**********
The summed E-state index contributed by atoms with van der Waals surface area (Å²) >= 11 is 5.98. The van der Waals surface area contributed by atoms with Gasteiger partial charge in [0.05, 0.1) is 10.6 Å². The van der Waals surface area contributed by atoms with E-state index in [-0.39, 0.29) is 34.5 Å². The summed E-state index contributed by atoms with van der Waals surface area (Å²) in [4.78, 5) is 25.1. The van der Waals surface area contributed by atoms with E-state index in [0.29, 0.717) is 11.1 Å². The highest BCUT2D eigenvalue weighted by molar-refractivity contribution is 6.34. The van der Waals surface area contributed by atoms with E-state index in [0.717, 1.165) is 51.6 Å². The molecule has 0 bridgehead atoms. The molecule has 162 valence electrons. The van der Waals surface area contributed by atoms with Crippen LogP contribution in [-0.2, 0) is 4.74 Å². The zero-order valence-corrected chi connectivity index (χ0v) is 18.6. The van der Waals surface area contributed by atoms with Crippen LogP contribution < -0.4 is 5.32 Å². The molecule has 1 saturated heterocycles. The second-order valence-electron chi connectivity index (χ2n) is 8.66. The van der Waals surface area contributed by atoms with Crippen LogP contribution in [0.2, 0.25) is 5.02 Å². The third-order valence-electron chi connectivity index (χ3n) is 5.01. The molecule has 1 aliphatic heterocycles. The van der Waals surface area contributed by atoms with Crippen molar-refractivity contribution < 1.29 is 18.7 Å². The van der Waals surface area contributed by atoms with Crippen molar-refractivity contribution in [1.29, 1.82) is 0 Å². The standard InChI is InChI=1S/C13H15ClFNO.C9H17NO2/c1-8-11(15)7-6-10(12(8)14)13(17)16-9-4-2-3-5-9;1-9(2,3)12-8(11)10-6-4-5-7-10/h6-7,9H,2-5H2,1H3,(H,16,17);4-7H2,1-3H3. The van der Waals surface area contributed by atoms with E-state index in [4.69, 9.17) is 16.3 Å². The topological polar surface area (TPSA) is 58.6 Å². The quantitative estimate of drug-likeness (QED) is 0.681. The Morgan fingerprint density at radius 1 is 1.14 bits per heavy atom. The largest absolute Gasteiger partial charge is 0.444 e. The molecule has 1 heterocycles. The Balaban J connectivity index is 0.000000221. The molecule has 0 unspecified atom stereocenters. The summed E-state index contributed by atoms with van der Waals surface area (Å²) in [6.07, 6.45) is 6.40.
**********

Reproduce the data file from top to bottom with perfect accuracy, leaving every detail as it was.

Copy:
The summed E-state index contributed by atoms with van der Waals surface area (Å²) >= 11 is 5.98. The van der Waals surface area contributed by atoms with Gasteiger partial charge in [0.05, 0.1) is 10.6 Å². The van der Waals surface area contributed by atoms with E-state index in [-0.39, 0.29) is 34.5 Å². The summed E-state index contributed by atoms with van der Waals surface area (Å²) in [4.78, 5) is 25.1. The van der Waals surface area contributed by atoms with E-state index in [0.29, 0.717) is 11.1 Å². The highest BCUT2D eigenvalue weighted by molar-refractivity contribution is 6.34. The van der Waals surface area contributed by atoms with E-state index in [0.717, 1.165) is 51.6 Å². The molecule has 0 bridgehead atoms. The molecule has 162 valence electrons. The van der Waals surface area contributed by atoms with Crippen LogP contribution in [-0.2, 0) is 4.74 Å². The zero-order valence-corrected chi connectivity index (χ0v) is 18.6. The van der Waals surface area contributed by atoms with Crippen LogP contribution < -0.4 is 5.32 Å². The molecule has 1 saturated heterocycles. The second-order valence-electron chi connectivity index (χ2n) is 8.66. The van der Waals surface area contributed by atoms with Crippen LogP contribution in [0.2, 0.25) is 5.02 Å². The third-order valence-electron chi connectivity index (χ3n) is 5.01. The molecule has 1 aliphatic heterocycles. The van der Waals surface area contributed by atoms with Crippen molar-refractivity contribution < 1.29 is 18.7 Å². The van der Waals surface area contributed by atoms with Crippen molar-refractivity contribution in [1.29, 1.82) is 0 Å². The standard InChI is InChI=1S/C13H15ClFNO.C9H17NO2/c1-8-11(15)7-6-10(12(8)14)13(17)16-9-4-2-3-5-9;1-9(2,3)12-8(11)10-6-4-5-7-10/h6-7,9H,2-5H2,1H3,(H,16,17);4-7H2,1-3H3. The van der Waals surface area contributed by atoms with E-state index in [4.69, 9.17) is 16.3 Å². The topological polar surface area (TPSA) is 58.6 Å². The quantitative estimate of drug-likeness (QED) is 0.681. The Morgan fingerprint density at radius 1 is 1.14 bits per heavy atom. The largest absolute Gasteiger partial charge is 0.444 e. The molecule has 1 heterocycles. The Balaban J connectivity index is 0.000000221. The molecule has 0 unspecified atom stereocenters. The summed E-state index contributed by atoms with van der Waals surface area (Å²) in [6.07, 6.45) is 6.40.